Sometimes you want your burger well done. But too well done can become a problem when a fire erupts from the grill where you’re cooking your dinner. Barbecues are common in the summer, but accidents can happen. Here’s how you put out a grill fire, thanks to The Worst-Case Scenario Almanac: Great Outdoors.
1. If you can safely reach the knobs, turn off the burners on a gas or propane grill.
If a propane tank itself is involved in the fire, evacuate the vicinity and call emergency services immediately.
2. Smother the fire.
Never spray water onto a grease fire. It will intensify the flames and spread the burning grease to a wider area. Throw salt, baking soda, or sand onto the fire to smother the flames.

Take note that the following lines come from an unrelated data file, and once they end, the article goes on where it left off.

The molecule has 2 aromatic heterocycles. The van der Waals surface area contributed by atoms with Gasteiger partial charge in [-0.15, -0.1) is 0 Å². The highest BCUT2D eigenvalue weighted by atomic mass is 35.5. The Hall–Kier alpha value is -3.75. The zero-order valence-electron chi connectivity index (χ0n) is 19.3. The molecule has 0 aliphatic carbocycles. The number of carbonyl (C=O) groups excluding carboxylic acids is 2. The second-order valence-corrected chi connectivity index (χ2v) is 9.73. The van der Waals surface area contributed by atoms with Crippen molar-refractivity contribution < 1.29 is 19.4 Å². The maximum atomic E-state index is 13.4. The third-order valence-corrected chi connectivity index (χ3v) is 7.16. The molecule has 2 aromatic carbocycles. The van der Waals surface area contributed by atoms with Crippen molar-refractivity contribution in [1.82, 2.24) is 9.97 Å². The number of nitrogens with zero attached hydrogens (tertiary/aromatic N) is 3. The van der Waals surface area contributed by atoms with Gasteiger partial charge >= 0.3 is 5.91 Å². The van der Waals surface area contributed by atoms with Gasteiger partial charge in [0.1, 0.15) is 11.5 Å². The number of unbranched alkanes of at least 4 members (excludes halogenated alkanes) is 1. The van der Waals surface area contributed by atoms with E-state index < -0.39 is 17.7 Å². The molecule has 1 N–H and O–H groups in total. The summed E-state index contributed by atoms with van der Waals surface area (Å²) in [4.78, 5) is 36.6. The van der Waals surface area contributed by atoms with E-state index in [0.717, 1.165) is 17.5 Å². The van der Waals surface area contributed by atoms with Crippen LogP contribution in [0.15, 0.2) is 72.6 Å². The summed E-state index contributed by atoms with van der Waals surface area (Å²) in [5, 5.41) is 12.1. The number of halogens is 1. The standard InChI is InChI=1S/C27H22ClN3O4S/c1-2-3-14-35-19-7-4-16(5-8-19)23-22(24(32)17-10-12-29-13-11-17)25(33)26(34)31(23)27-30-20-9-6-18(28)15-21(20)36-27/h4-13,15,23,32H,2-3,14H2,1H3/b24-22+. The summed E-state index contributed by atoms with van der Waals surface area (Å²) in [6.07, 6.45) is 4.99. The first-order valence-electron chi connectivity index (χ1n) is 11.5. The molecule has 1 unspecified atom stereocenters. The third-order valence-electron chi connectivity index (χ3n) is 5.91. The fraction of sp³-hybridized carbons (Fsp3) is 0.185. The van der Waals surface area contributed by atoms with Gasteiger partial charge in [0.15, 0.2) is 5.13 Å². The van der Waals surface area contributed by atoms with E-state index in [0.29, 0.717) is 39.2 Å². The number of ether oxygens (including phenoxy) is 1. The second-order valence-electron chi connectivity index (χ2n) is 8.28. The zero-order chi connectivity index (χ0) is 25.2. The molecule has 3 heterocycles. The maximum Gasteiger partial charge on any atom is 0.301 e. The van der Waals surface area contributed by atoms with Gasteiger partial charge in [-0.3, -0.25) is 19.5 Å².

3. Close the lid.
Make sure all grill vents are closed to further starve the fire of oxygen.
4. If the fire is still burning after 30 seconds, douse the grill with a fire extinguisher.
Flare-ups are usually caused by excess fat and grease dripping from meat through the grates. To prevent a flare-up from getting out of control, quickly move food to a warming rack with a pair of long-handled tongs. Return each piece to the center of the grill one by one, let the excess fat burn off, and remove it to the warming rack again.
When every piece has been treated in this fashion, return all the food to the grill and continue cooking.
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